WYAT: What separates your style of music and writing from other musicians in New Orleans?

Michael James: Well, this is what my good friend Andy Overslaugh, who is now playing bass with me and has watched my music grow over the years, and had to say: "What separates MJ from other local music is the desire to explore the horizons beyond its beloved home city.The imagery in Michael James's music is filled with wide open planes, mountains, and trees. It's an escape from the city which is reflected in Michael James's estate. As soon as you walk through his and his girlfriend Alleyn Evans's house, you are instantly transported to a quiet mountain cabin filled with sounds of turkey calls from Mr. Belvedere who resides in his yard with many chickens and one rooster; all this only one block off St. Claude Avenue. As opposed to acting as a tour guide of the streets of New Orleans with his music, Michael James uses NOLA as a launching point to lead you on a caravan across the plains, and over the mountains of America's great landscapes. 'I get inspiration from New Orleans to express what I'm feeling and imagining in my own head as opposed to writing about what I see every day!' says Michael James."

WYAT: So tell me about the new My Graveyard Jaw album and your solo album.

James: I definitely want to do Michael James & His Lonesome which is really going to be more singer/songwriter instead of boot-stomping like My Graveyard Jaw. Next week, we're going into the studio, the Rookery Studios where Ratty Scurvics is going to be recording this album for our label Farmageddon Records.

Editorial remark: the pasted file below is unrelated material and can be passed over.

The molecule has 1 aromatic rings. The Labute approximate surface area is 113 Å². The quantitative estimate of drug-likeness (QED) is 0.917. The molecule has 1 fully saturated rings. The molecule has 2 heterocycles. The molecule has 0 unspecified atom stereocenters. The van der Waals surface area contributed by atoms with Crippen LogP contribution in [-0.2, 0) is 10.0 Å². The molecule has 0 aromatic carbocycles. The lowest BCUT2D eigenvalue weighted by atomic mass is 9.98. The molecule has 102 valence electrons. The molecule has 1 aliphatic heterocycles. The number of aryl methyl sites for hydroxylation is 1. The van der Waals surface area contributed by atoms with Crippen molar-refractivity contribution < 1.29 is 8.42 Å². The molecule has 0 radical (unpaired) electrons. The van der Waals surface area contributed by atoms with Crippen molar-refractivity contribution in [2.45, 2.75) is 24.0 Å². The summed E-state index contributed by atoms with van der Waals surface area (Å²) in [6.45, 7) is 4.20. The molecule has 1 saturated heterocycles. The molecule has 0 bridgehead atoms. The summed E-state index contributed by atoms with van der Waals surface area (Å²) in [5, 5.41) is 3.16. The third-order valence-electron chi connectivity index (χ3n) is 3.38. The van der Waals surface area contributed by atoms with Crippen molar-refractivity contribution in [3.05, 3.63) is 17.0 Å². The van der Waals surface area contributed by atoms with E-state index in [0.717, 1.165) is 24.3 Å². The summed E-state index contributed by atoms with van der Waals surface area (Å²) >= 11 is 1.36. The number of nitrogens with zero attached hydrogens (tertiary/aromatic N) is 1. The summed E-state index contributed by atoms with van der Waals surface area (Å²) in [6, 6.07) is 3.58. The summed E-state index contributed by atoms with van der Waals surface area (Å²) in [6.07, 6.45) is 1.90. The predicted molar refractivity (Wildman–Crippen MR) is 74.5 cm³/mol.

WYAT: Tell me more about Farmageddon Records?

Michael James: It started in 2009 with three friends. Darren D and Johnny Lawless drove to Pittsburgh to meet with Jake Orvis to talk about recording a solo album, and Jake was very interested but worried about funds. A couple phone calls were made and they were headed to Richmond, Virginia, to record at Rebel Roots Studio. That was the birth of a new record label..... Farmageddon Records: home to the Goddamn Gallows, Graham Lindsey, and the newest members, My Graveyard Jaw! They picked us up in 2012 after my good friends played Coming Winds for Darren! Apparently Graham Lindsey and his wife Tina had been listening to our album; Darren had been wanting to find a new band to put on the label. So Graham called him up, told him about us, and said send in an album, and that was it! This record label is all about putting, REAL Original music out there, and supporting other bands as well. When I say REAL music, I mean the people that bust their ass day and night on the road; the ones that don't get any recognition because they are not "main stream."There are a lot of amazing bands out there, and this record label gives them support! I love everybody in the Farm Family!